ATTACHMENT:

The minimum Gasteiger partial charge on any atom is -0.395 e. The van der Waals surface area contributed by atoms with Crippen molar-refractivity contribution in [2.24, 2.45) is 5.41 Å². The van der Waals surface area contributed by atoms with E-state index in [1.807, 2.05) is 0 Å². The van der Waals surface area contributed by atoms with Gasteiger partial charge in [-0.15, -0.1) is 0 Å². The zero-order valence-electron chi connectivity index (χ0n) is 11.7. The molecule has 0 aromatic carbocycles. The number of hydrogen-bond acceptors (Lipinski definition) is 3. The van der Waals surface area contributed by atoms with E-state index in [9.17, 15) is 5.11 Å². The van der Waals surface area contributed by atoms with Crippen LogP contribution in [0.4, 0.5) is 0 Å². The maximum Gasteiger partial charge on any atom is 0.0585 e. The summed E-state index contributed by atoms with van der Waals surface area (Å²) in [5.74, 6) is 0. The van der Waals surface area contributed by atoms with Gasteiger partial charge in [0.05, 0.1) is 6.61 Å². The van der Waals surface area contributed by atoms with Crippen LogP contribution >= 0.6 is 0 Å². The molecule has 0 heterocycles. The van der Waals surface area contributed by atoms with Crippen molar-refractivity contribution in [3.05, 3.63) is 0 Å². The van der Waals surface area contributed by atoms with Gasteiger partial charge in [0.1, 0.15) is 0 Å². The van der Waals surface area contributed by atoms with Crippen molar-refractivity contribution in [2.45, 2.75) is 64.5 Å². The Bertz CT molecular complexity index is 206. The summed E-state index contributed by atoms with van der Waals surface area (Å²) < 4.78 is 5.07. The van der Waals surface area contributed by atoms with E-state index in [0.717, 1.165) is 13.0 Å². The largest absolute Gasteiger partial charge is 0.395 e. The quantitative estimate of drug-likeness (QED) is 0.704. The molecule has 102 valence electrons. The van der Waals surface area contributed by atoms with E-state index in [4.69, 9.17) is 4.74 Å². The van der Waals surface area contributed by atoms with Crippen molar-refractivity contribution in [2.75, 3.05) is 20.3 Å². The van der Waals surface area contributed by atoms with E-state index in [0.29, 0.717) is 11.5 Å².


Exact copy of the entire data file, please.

The minimum Gasteiger partial charge on any atom is -0.395 e. The van der Waals surface area contributed by atoms with Crippen molar-refractivity contribution in [2.24, 2.45) is 5.41 Å². The van der Waals surface area contributed by atoms with E-state index in [1.807, 2.05) is 0 Å². The van der Waals surface area contributed by atoms with Gasteiger partial charge in [-0.15, -0.1) is 0 Å². The zero-order valence-electron chi connectivity index (χ0n) is 11.7. The molecule has 0 aromatic carbocycles. The number of hydrogen-bond acceptors (Lipinski definition) is 3. The van der Waals surface area contributed by atoms with E-state index in [9.17, 15) is 5.11 Å². The van der Waals surface area contributed by atoms with Crippen LogP contribution in [0.4, 0.5) is 0 Å². The maximum Gasteiger partial charge on any atom is 0.0585 e. The summed E-state index contributed by atoms with van der Waals surface area (Å²) in [5.74, 6) is 0. The van der Waals surface area contributed by atoms with Gasteiger partial charge in [0.05, 0.1) is 6.61 Å². The van der Waals surface area contributed by atoms with Crippen LogP contribution >= 0.6 is 0 Å². The molecule has 0 heterocycles. The van der Waals surface area contributed by atoms with Crippen molar-refractivity contribution in [3.05, 3.63) is 0 Å². The van der Waals surface area contributed by atoms with Gasteiger partial charge in [0.1, 0.15) is 0 Å². The van der Waals surface area contributed by atoms with Crippen molar-refractivity contribution in [2.45, 2.75) is 64.5 Å². The Bertz CT molecular complexity index is 206. The summed E-state index contributed by atoms with van der Waals surface area (Å²) < 4.78 is 5.07. The van der Waals surface area contributed by atoms with E-state index in [0.717, 1.165) is 13.0 Å². The largest absolute Gasteiger partial charge is 0.395 e. The quantitative estimate of drug-likeness (QED) is 0.704. The molecule has 102 valence electrons. The van der Waals surface area contributed by atoms with E-state index in [4.69, 9.17) is 4.74 Å². The van der Waals surface area contributed by atoms with Crippen molar-refractivity contribution in [2.75, 3.05) is 20.3 Å². The van der Waals surface area contributed by atoms with E-state index in [0.29, 0.717) is 11.5 Å².